‘Lean thinking’: How to supercharge a team’s ability to secure efficiencies

In this case study, MI-GSO | PCUBED explain how departments can use the voice of the team to make efficiencies and improvements

 ‘Spending Cuts’. Not the favourite phrase in Departmental lexicons, but one that is likely to re-emerge in coming months. A recent Reuters article notes the tools available for deficit reduction are largely raising taxes and spending cuts. The Office for Budget Responsibility notes, “Faced with these post-pandemic pressures, the Government has so far cut more than £15 billion a year from departmental resource spending from 2022-23 onwards, setting up a challenging Spending Review later this year”.

Our experience demonstrates that finding new areas to deliver further efficiencies will be challenging after recent spending reviews ‘baked in’ a round of cost reduction measures. This could be complicated as some departments start to ramp-up on new spending - including aspects set out in the Integrated Review.  

This case study demonstrates that new efficiencies can be found by team empowerment and in the dispersed working arrangements in place during and beyond Covid. Large spend to save programmes, including those that use digital transformation to unlock efficient ways of working, will continue to be valid; but equally a Lean Innovation Pilot could give a roadmap for incremental improvements.

Context

A HM Government Procurement Department is leading the way in unlocking the potential of their own teams to improve their services and make savings.

The Department had a Spending Review 2015 (SR15) efficiency savings target but, having started the cost saving journey in 2016, they were losing momentum in 2020. New ideas were also hindered by the Covid lockdown when most of the department were unable to visit the office. Less than 25% of employees initially had the technology to work productively from home.

It was clear that new impetus and new ideas were required. FY20/21 was the last chance to close the £1.0m gap to the £5.0m SR15 efficiencies target and Covid did actually allow department team members some additional thinking time.

The client knew that hidden within their corporate services teams was huge potential that would enable them to work more efficiently, effectively, and smarter. Using management consultants was one possible way of gaining new methods to unlock the efficiencies pipeline. However, there were some concerns:

  • the Department didn’t want the improvements done ‘to’ them
  • they didn’t want to be driven by consultants who didn’t really understand their business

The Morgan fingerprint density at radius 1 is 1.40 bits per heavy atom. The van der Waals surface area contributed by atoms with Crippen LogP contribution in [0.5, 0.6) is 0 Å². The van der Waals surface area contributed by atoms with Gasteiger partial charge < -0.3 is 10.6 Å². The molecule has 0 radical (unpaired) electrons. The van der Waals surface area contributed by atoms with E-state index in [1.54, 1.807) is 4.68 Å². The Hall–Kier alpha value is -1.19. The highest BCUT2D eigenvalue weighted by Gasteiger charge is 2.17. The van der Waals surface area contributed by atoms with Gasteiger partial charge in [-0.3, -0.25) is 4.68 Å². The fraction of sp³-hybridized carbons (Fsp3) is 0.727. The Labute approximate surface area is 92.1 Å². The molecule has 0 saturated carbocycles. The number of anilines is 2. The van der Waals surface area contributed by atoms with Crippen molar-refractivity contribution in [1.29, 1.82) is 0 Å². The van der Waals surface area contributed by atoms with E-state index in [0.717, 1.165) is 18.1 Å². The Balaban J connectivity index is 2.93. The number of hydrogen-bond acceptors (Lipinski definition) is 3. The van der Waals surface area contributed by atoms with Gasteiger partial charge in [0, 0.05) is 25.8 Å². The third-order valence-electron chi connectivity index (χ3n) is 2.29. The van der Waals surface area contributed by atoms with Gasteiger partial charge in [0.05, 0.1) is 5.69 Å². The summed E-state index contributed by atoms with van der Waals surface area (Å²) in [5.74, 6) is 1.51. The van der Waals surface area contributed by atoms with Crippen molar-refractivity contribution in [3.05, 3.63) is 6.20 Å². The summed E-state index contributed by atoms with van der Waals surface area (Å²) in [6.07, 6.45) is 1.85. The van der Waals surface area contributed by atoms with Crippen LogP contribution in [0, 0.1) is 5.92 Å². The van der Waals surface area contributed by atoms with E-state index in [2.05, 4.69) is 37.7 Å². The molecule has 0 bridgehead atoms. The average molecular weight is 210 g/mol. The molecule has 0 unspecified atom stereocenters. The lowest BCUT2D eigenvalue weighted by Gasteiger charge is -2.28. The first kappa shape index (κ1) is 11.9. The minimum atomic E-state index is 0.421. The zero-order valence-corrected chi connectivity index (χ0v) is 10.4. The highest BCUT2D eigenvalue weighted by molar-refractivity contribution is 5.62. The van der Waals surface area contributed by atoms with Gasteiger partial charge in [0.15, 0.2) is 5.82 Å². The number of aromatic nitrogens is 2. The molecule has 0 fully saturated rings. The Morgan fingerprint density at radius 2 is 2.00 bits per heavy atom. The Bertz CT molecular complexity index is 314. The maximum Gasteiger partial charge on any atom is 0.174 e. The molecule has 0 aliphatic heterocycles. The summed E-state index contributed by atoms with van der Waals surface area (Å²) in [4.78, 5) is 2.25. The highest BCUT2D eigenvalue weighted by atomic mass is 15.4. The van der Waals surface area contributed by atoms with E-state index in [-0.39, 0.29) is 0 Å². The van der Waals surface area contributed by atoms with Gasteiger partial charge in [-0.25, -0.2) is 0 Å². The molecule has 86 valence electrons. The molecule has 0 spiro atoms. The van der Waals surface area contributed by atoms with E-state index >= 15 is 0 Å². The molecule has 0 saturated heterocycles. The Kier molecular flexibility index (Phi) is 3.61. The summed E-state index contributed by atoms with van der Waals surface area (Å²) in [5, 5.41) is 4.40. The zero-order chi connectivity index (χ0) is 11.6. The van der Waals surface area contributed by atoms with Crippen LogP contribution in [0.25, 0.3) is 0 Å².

• and they were wary of being ‘infantilised’, as it’s been described by the Cabinet Office Minister, Lord Agnew  

A small team of MI-GSO | PCUBED consultants were already working within the Procurement Department on a wider business transformation challenge, and had tabled a number of improvement ideas. The Department agreed to a proposal to begin a small pilot led by the same team on the mutual understanding that the work would provide the Department with a taster of what it could be like if they made the improvements themselves.

Step 1: Identifying the Opportunities

MI-GSO | PCUBED applied their unique Lean Innovation methodology. Lean Innovation focuses on identifying process improvements within projects which can translate to savings in time, cost, and effort. The methodology blends three proven business improvement disciplines; Design Thinking, Lean Start-up and Agile at Scale.

The pilot focused on Phase 1 of the methodology, and a series of collaborative ‘voice of the team’ workshops quickly established a list of areas where improvements could be made. Three departments were involved in the process and 115 unique ‘pain points’, areas of inefficiency or pain in the process, were identified. Departmental leadership ranked and prioritised these pain points to identify the first area to start making improvements.   

Step 2: Getting Going Remotely

At first it was difficult. During the early workshops, the only common platform available to the team was a telephone conferencing facility. This highlighted what could be done on the phone and what couldn’t.

Lean Innovation focuses on identifying process improvements within projects and operations which can translate to savings in time, cost, and effort.

“We’ve done many workshops face to face in an office, but this was a very different matter doing it remotely. Participants hadn’t yet familiarised themselves with online collaboration tools; we learned a lot from working with the department in this way,” said Kent Thomson, MI-GSO | PCUBED Lean Innovation consultant.

The facilitation approach had to develop.  Thomson recalled, “Normally putting someone on the spot to make a contribution isn’t encouraged. However, on a telephone call where we are sharing visuals and not faces, it’s needed to avoid people talking over each other or not being able to contribute.”

Other collaboration platforms were forthcoming, but the methodology's essence is all team members having a voice to put forward their efficiency ideas.

Step 3: Designing Solutions

The pilot proceeded to analyse the root cause of issues and to get started on making some improvements. During a collaborative workshop, MI-GSO | PCUBED encouraged the team to envision possible design solutions. From the 115 pain points, 10 solutions were identified. The solutions were presented at a virtual decision-making panel where the departmental leadership were walked through the problem-solving logic and the solutions with a clear roadmap of improvements. The team got on-the-spot approval for their solutions from leadership with a clear plan of putting them into action.

You can read the rest of this article here. 

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